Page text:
Diesel’s on death row – but what’s the alternative for HGVs?

As the race to Net Zero gathers pace I look at Scania’s plans to develop a truck which charges from overhead cables – much like a tram.

Rod McKenzie

Rod McKenzie | 10th November 2021 2:07 PM

I’ve been in Glasgow this week at COP26 where there’s much talk of what the truck of the future looks like.

Is it powered by Hydrogen, or some other form of gas?

Or is it electric – and how would a charging infrastructure work?

One solution that I was shown was the overhead electric cable system which Scania are leading the way on. Understandably, they believe their plan works and is viable for the industry. Other manufactures are working up their blueprints at pace, too.

In essence for the Scania model, think of a tram running on overhead wires – trolleybus style. The tractor unit has a pantograph on its roof which picks up an electric charge from overhead wires stretched along lane 1 of a motorway. When the vehicle moves into lane 2, it runs on its own charged electric battery until it can get back into lane 1 after overtaking. During this time it tops up its charge rather than having to make frequent stops for plug-in charging.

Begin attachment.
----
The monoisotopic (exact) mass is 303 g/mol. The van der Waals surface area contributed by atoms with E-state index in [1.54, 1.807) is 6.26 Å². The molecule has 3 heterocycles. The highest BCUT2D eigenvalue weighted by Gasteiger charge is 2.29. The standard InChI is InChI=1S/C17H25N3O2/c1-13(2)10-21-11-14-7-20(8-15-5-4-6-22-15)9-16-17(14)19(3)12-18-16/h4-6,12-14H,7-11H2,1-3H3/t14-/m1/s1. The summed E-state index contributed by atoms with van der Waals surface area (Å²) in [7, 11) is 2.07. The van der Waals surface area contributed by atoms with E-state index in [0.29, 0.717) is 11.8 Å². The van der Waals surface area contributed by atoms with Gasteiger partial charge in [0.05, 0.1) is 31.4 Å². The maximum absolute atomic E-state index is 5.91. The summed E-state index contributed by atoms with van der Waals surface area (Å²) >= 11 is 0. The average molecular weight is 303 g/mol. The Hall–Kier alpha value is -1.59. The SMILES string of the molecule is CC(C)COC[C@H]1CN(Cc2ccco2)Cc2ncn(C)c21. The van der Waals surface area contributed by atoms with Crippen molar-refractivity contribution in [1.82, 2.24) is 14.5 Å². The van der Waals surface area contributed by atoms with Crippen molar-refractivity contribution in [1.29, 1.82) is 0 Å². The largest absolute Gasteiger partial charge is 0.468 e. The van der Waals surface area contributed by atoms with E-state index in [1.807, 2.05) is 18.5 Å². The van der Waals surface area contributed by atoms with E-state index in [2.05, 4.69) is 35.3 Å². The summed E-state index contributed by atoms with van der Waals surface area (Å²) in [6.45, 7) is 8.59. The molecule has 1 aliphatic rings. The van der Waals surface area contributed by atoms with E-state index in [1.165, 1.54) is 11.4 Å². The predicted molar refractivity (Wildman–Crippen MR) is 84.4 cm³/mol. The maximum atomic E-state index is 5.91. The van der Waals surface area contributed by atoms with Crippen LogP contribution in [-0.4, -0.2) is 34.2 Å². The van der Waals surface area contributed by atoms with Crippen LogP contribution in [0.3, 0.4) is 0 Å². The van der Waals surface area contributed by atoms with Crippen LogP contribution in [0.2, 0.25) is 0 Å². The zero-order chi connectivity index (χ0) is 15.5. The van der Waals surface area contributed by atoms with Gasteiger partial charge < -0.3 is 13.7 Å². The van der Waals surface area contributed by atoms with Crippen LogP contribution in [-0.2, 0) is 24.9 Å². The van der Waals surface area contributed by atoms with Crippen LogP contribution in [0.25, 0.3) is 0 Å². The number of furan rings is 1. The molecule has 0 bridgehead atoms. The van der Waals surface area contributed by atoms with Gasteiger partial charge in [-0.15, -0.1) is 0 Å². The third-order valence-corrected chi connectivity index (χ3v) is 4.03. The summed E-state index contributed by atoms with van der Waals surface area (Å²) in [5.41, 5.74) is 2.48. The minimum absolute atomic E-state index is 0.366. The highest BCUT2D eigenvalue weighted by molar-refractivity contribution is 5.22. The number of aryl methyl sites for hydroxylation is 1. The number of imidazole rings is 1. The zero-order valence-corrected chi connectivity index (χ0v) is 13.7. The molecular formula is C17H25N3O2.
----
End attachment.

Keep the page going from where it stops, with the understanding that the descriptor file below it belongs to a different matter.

Clearly, the capital expense is huge: cabling motorways (even just a few) would run into millions and many roads, for example A-roads and others, simply could never be cabled. Smart Motorway gantries and on/off hard shoulders, low bridges and cabling at junctions also present considerable problems.

Scania and logistics academics believe however, the idea is more reliable and energy efficient, with a lower cost to operators than the gas alternatives.

We should also consider that the government will lose many millions in its tax take from the end of fuel duty – so alternative taxation of electric HGVs is a racing cert.

We’ll continue to monitor and advise our membership on the big hydrogen versus electric debate (other fuels may well be available). Ultimately, it’s going to be a tough business decision to make the best call for the future investment as the clock is ticking and time is running out for diesel.

Tell us what you think about Scania’s idea.